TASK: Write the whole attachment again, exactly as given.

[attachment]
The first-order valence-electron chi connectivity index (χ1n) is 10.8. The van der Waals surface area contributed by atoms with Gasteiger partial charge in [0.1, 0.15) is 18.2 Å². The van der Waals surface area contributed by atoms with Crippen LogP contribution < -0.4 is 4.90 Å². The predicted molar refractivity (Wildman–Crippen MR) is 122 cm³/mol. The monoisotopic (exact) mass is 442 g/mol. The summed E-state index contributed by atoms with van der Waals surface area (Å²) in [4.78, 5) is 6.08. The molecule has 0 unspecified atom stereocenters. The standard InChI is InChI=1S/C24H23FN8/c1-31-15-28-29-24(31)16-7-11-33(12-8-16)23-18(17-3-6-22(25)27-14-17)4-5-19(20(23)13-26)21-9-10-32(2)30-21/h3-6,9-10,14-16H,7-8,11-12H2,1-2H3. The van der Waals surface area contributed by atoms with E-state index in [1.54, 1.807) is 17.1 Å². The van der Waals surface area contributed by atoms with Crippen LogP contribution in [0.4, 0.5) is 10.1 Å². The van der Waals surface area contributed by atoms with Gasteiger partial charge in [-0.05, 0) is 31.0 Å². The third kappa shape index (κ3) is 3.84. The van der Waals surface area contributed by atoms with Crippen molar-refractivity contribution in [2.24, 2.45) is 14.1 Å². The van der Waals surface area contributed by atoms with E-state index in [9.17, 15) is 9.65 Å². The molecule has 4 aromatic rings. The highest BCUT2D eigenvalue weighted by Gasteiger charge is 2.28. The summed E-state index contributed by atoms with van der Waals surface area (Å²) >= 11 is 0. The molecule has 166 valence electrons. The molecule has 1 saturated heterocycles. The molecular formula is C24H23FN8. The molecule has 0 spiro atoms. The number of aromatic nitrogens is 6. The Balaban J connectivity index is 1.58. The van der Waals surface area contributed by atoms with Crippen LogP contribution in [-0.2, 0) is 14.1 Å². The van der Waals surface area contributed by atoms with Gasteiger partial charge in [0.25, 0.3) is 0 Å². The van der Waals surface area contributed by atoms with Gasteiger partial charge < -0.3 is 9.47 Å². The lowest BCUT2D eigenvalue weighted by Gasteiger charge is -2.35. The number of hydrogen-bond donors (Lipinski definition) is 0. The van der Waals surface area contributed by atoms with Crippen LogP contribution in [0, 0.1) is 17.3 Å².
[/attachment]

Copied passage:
The first-order valence-electron chi connectivity index (χ1n) is 10.8. The van der Waals surface area contributed by atoms with Gasteiger partial charge in [0.1, 0.15) is 18.2 Å². The van der Waals surface area contributed by atoms with Crippen LogP contribution < -0.4 is 4.90 Å². The predicted molar refractivity (Wildman–Crippen MR) is 122 cm³/mol. The monoisotopic (exact) mass is 442 g/mol. The summed E-state index contributed by atoms with van der Waals surface area (Å²) in [4.78, 5) is 6.08. The molecule has 0 unspecified atom stereocenters. The standard InChI is InChI=1S/C24H23FN8/c1-31-15-28-29-24(31)16-7-11-33(12-8-16)23-18(17-3-6-22(25)27-14-17)4-5-19(20(23)13-26)21-9-10-32(2)30-21/h3-6,9-10,14-16H,7-8,11-12H2,1-2H3. The van der Waals surface area contributed by atoms with E-state index in [1.54, 1.807) is 17.1 Å². The van der Waals surface area contributed by atoms with Crippen LogP contribution in [0.4, 0.5) is 10.1 Å². The van der Waals surface area contributed by atoms with Gasteiger partial charge in [-0.05, 0) is 31.0 Å². The third kappa shape index (κ3) is 3.84. The van der Waals surface area contributed by atoms with Crippen molar-refractivity contribution in [2.24, 2.45) is 14.1 Å². The van der Waals surface area contributed by atoms with E-state index in [9.17, 15) is 9.65 Å². The molecule has 4 aromatic rings. The highest BCUT2D eigenvalue weighted by Gasteiger charge is 2.28. The summed E-state index contributed by atoms with van der Waals surface area (Å²) >= 11 is 0. The molecule has 166 valence electrons. The molecule has 1 saturated heterocycles. The molecular formula is C24H23FN8. The molecule has 0 spiro atoms. The number of aromatic nitrogens is 6. The Balaban J connectivity index is 1.58. The van der Waals surface area contributed by atoms with Crippen LogP contribution in [-0.2, 0) is 14.1 Å². The van der Waals surface area contributed by atoms with Gasteiger partial charge in [0.25, 0.3) is 0 Å². The van der Waals surface area contributed by atoms with Gasteiger partial charge < -0.3 is 9.47 Å². The lowest BCUT2D eigenvalue weighted by Gasteiger charge is -2.35. The number of hydrogen-bond donors (Lipinski definition) is 0. The van der Waals surface area contributed by atoms with Crippen LogP contribution in [0, 0.1) is 17.3 Å².